How to prevent your child from making in-app purchases on your iPad


Every day, I see stories about some person contacting the media to complain Apple wouldn’t reimburse them for in-app purchases their kids made on an iPad.  You see people complaining about charges of a couple hundred dollars to well over $1000 made in a 10 minute period.  The latest story I’ve been seeing is about a British policeman who actually reported his own 13-year old son for fraud for running up a £3,700 (about $5614) bill on his iPad.  See The Inquisitr‘s website for the full story.  In the story, Doug Crossan claims his son didn’t understand he was making purchases, and he thinks Apple should forgive this huge bill.  Since Apple refused, Crossan reported his kid for fraud, not because he wants to get his child in legal hot water, but because he wants to “embarrass Apple as much as possible”, as quoted by The Inquisitr.

Apple has forgiven charges in the past, but those were mostly made in a short time frame by very young kids who probably didn’t understand they were giving Apple their parents’ real money in exchange for some game coins or pretend food to feed the pretend animals.  I think a 13-year old kid certainly has some concept of money, how to use it to purchase things, and how hard his parents worked to earn that money.  And apparently his charges accrued over time and from multiple games, which indicates to me that the kid often had unattended access to the iPad.  I think the fault for running up this bill lies firmly with the father for not utilizing the safeguards that Apple has installed in iOS to prevent “accidentally” running up charges.  Do I think Apple could make it easier to set these limits – yes.  But I also think you should use some common sense before handing over an iPad to a kid.  Everything you need to prevent unauthorized charges can be found in the Settings app on your iPad (or iPhone).

in-app-purchases-1in-app-purchases-2My daughter has an iPad of her own.  Before I gave it to her, I enabled restrictions on it to prevent her from making purchases on her iPad.  I did this because she wants to benefit from the riches of my iTunes account – thousands of songs bought over the years, hundreds of apps – all purchased by me.  She doesn’t know the password required to change these restrictions, and she doesn’t know the password to the family iTunes account, either.  If she had her own personal iTunes account, I wouldn’t have been so quick to put restrictions on her iPad, but I bought the iPad for her and I buy the content, so I get to control it.  And my daughter is 17 years old.  She’s still a minor, unable to enter into a binding legal contract with Apple, so I’m stuck holding the legal and financial reins.  I expect to pay thousands (and thousands) for her college education – not for a few hours of game time.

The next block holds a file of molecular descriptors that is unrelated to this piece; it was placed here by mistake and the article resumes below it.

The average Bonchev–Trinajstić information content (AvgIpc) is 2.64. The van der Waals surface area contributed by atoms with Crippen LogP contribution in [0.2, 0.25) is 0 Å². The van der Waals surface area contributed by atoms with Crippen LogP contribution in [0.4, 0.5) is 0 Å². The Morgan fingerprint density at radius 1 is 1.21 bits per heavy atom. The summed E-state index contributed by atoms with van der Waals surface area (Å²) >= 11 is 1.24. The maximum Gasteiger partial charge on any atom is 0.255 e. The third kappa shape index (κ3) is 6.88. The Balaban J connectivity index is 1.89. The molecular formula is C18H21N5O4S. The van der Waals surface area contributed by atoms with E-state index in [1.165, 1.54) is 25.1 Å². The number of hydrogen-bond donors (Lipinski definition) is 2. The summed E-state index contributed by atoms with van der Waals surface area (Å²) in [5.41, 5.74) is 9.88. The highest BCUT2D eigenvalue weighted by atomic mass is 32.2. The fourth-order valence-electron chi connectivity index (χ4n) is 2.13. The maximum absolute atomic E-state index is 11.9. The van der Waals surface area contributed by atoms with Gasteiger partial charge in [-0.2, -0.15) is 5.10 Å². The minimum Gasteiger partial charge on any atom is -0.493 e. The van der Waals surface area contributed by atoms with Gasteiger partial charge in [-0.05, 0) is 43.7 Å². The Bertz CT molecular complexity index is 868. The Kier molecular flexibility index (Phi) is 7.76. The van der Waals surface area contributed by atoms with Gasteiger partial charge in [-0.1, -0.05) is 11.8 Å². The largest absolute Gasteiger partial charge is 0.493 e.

in-app-purchases-7By the way, you’ll need to set a password for restrictions.  You’ll create one when you first enable restrictions, and you’ll need to enter it every time you want to enter the restrictions option.  Be sure you don’t use the same password for the restrictions options that you use for your iPad’s general password, because your kid or other users may know that one.

in-app-purchases-3All these disputed in-app charges seem to stem from games that are free to download, but have restricted play unless you purchase add-ons from within the app itself.  Years ago, after I heard the first story about some kid racking up a big bill, I remember Apple forgave those charges and implemented some restrictions that would prevent similar charges in the future.  Before the first problems were reported, you had free access to the iTunes stores for fifteen minutes before you’d be asked to enter your password again.  This caused problems for some parents who would download a game and then hand the iPad to a kid.  The kid had fourteen minutes or so to buy as many things within a game as he could tap on before he’d need to enter a password.

Now you can use the iPad’s Restrictions options in the Settings app to require a password  immediately, or every time a purchase is made, in other words.  Having set it to immediately may be a pain when you’re making purchases, but it can prevent your kid, or other unauthorized purchaser, from buying anything from any of the iTunes stores – apps, music, movies, etc – without knowing the password.  To be extra safe, you can even prevent in-app purchases at all.